Tag Archives: tungsten

Lighting for Film & TV: Colour Correction Filters Pt 4: Effects

2 Dec

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Effects Filters: What They Do and How To Use Them

OK now you know the basics of colour correction filters let’s talk a little about effects filters. These differ from colour correction filters in that they are designed to create a specific mood when lighting a scene.

Now before we begin I just want to get something off my chest: a lot can be, and is done, in the grading stages of production to help bring out a visual style of a film/documentary BUT – it’s important to remember that lighting with a certain style in mind, i.e. lighting with purpose, will give you much greater results and much more to work with when you get into your grade.

effects_gels_thumbFor example: Want to enhance that backlight to make it bluer in the grade? If you’ve lit the scene with balanced “white light” you might find it hard to isolate the specific source you’re looking for. By having distinct colours in your raw footage it will allow you to select and enhance/desaturate elements quickly and easily in your grade. You can achieve this using gels or mixed colour temperatures. Make sense? Good. So let’s get to it.

In this blog I’ll show you three commonly  used gels to help:

i. Create Flattering Lighting
ii. Replicate Moonlight
iii. Replicate Sunset

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Lighting for Film & TV: Colour Correction Filters Pt 3: Daylight to Tungsten

2 Oct

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Colour Correction Filters
How To Convert Daylight to Tungsten

OK, let’s do a quick review on colour correction so far; in my first blog in this series we’ve talked about the importance of colour temperature, how it’s measured and how that relates in terms of the colour or hue of light. Warm looking light has a low colour temperature and cold looking light has a higher colour temperature. We’ve said that the colour temperature of natural daylight is 5,600K but changes throughout the day and we’ve now talked about how to convert (or correct) tungsten light into daylight using specific blue colour temperature gels know as CTB gels. Now I want to move on and discuss HMI’s (these produce daylight) and how we can convert them into Tungsten light or give the HMI light a warmer look.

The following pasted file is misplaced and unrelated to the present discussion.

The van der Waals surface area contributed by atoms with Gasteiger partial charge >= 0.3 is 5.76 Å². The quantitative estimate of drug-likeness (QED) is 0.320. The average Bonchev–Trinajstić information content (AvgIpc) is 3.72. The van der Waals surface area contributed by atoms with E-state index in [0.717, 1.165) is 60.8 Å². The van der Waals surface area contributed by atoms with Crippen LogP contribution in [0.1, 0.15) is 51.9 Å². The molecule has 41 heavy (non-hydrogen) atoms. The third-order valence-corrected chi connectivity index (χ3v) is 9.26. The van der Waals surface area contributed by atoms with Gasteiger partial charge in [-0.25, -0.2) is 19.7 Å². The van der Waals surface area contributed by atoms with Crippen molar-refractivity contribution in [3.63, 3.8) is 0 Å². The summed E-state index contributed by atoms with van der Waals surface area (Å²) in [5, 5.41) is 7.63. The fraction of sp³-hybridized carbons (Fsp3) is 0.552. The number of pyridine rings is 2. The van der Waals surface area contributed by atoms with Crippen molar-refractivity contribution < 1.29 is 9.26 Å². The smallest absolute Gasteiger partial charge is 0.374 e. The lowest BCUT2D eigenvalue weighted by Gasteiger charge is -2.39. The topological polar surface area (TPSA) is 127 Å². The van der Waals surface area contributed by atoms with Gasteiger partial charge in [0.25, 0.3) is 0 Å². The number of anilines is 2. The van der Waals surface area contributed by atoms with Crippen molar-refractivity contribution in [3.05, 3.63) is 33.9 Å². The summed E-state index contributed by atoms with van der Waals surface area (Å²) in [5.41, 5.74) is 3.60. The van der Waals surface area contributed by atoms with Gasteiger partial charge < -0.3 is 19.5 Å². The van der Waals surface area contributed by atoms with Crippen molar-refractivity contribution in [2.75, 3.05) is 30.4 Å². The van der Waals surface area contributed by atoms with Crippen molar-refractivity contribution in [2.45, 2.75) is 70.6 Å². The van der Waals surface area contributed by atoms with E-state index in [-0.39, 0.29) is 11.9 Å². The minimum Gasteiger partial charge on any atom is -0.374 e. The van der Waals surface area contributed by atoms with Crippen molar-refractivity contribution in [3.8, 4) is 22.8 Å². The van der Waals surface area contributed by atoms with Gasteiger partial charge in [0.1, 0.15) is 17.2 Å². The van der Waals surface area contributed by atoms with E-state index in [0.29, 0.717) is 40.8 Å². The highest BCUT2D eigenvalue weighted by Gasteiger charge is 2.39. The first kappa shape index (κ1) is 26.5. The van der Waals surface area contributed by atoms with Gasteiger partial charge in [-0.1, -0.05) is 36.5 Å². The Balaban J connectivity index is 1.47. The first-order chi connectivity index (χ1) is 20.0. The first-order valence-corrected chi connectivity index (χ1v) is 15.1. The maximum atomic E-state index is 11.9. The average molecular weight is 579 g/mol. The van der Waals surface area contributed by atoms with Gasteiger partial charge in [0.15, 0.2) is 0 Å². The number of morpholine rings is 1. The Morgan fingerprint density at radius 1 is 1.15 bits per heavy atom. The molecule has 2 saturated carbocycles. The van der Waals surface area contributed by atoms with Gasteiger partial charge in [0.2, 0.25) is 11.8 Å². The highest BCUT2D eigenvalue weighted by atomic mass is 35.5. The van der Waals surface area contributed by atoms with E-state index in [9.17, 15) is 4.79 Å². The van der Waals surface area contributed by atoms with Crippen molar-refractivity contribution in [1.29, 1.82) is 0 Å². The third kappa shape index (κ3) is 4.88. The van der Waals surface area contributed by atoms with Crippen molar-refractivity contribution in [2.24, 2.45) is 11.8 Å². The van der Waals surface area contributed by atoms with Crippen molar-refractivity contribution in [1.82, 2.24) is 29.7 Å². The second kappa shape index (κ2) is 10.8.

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Lighting for Film & TV: Colour Correction Filters Pt 2: How To Use Them

17 Sep

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Colour Correction Filters
How To Convert Tungsten to Daylight

Hello everybody. First of all, as I’m sure you’re aware, I’ve not posted a blog in quite a while. I must apologise but I’ve been incredibly busy over the past few weeks (filming left, right and centre), but I’ve had a bit of time recently so thought I’d continue with the series! Hope you guys enjoy it, be sure to leave a comment or get in touch on facebook/twitter!

Ok so this is the second blog all about colour correction, if you haven’t read the first one, here it is . If you have read the first one I hope you now have a very basic understanding of Colour Temperature. So, where do we go from here? Well there are two forms of colour correction, colour correction in camera (known as White Balance) and colour correction in lighting.

Colour correction in camera is something we’ll discuss another time, for now let’s concentrate on Colour Correction in lighting.

Daylight Colour Correction

First things first. Basically there are 3 types of lights that we use in the film and TV industry: LED, Tungsten and HMI Lighting.

LED lighting will be covered in a separate blog but for now I want you to explain the difference between Tungsten and HMI Lighting, before I go on to look at how we  convert Tungsten light into daylight…

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